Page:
Can you share with us some medium and long-term plans to grow the company further?
We started in the middle end of the market and have grown into a very strong township developer. While the Malaysian market has changed tremendously in the past 15 years, our core business will still be township [development].
We love township developments because the value enhancement over a long period of time is tremendous. Let’s say you buy a land that is worth RM5 million today. It can appreciate to RM10 million in 10 years based on valuations.
There are four more segments in our business. The second would be integrated developments such as the KL Eco City project, for which land clearing has started. Such developments will have a mix of retail, commercial and residential components in a compact area.
Then, we have our eco homes. We have developed a successful eco theme, and Setia Eco Park in Shah Alam has won many awards since it was developed. In Johor, we have Setia Eco Gardens which is doing very well and we hope to launch another phase either by year-end or early next year. Also, we are expanding our eco homes to Cyberjaya with Setia Eco Glades, which is slated to be launched early next year.
The fourth segment is high-end residences, bungalows, apartments and condominiums. This is a more niche market for us.
Lastly, we have our international developments. We will focus on the countries we are in for now and our aim is to be No 1 in the city we operate. This will take time as we need to make sure people accept our brand, let them know us and create a base first. It is a step-by-step approach.
I also think what the government is doing with the 1Malaysia Housing Programme (PR1MA) is correct because there is huge demand in that sector of the market, which is the new middle class.
Every year, the number of entries into the workforce is large. We can tell just by looking at our staff. This group is looking for homes priced from RM200,000 to RM300,000 and the market is big.
It is business for us. The trick for developers, including us, is how to cater for this segment of the market. The key thing is land cost and whether we can find land that is cheap enough to do such a project.
The government has put its money into building the mass rapid transit system and if the LRT, MRT, Komuter and bus services are coordinated, this will open up a whole avenue of development for developers.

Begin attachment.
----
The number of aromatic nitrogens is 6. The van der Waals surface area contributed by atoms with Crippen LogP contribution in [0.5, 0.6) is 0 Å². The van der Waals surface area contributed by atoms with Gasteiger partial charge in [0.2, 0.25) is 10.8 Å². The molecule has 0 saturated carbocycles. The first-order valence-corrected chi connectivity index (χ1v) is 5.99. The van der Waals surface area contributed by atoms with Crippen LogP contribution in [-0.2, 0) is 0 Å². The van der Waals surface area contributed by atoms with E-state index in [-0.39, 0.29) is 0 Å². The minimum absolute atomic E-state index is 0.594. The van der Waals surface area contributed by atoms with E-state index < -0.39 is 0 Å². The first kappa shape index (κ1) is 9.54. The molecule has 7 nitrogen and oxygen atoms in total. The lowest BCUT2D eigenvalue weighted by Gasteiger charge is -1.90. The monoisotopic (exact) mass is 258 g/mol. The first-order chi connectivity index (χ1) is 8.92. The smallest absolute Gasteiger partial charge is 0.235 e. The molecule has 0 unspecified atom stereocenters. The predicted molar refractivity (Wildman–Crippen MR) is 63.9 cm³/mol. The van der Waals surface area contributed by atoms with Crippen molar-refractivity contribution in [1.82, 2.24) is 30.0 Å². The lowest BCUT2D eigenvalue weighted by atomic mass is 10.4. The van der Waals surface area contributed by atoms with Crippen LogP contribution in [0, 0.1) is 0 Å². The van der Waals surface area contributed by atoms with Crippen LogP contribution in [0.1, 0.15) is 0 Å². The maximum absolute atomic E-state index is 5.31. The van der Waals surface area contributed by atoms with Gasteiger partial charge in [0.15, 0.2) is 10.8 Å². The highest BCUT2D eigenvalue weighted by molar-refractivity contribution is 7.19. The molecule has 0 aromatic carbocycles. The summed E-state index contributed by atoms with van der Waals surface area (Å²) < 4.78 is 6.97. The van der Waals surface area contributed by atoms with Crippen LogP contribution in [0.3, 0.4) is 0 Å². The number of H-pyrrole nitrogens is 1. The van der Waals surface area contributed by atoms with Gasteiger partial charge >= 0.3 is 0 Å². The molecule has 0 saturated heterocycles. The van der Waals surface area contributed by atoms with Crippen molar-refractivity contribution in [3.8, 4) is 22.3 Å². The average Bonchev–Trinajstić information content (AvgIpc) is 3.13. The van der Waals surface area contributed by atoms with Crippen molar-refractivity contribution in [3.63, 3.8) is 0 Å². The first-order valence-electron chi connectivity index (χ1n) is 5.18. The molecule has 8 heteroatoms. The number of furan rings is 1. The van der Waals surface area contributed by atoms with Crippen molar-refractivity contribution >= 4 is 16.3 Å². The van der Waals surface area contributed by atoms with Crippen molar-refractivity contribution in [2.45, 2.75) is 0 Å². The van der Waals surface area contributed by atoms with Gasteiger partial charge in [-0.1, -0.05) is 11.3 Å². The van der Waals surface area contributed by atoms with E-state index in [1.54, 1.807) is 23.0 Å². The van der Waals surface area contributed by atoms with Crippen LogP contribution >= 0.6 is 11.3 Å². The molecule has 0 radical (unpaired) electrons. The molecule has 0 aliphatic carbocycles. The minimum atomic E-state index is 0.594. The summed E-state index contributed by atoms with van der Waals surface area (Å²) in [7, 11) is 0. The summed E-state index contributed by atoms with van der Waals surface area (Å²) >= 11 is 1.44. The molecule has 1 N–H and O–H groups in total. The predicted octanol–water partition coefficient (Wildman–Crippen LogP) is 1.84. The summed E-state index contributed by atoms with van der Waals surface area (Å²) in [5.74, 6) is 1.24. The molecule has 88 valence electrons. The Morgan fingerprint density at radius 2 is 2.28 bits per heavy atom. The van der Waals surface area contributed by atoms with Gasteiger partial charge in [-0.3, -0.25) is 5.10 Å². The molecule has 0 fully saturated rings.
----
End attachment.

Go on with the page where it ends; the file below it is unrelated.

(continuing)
If the Klang Valley has an efficient transport system, you can build beautiful townships along or near the stations. People will want to move out of the city for better quality of life and more space. It is no longer a big deal for a person to live in Kajang, Rawang and even Seremban and work in the city.
Look at the big cities such as London, New York and Sydney. People take public transport, even CEOs, because it is easy for them to move around.
This is the new thing we are looking at— how to tap this initiative the government is rolling out.
Can you tell us more about the acquisitions S P Setia has made this year?
We have to buy because we are selling so fast. If we do not replenish our landbank, we will have nothing to sell. Land to a developer is a basic raw commodity and we have to plan in advance. That is where the trick is.
When you buy a piece of land today, you must think about what the market wants in two years’ time when the project is launched. How do you read the market two years from now?
Because of the depth we have, we are able to adjust our business plan according to market demands. Whether the market is in favour of RM300,000 homes or expensive high-end condominiums, we have the landbank to cater for the market. We are big enough and we have the strength and depth to be flexible.
The acquisitions are for the five market segments; townships, integrated developments, eco homes, high-end products and also overseas. Our land acquisitions overseas are small compared with the parcels we acquire in Malaysia. They are usually about one to two acres but the value is high.
With rising inflation and increasingly discerning and demanding consumers, how will you juggle creating products that meet market demand and still ensure a healthy profit?
Ultimately, the market sets the pace. It is about what people want. No developer can plan without taking the market into consideration.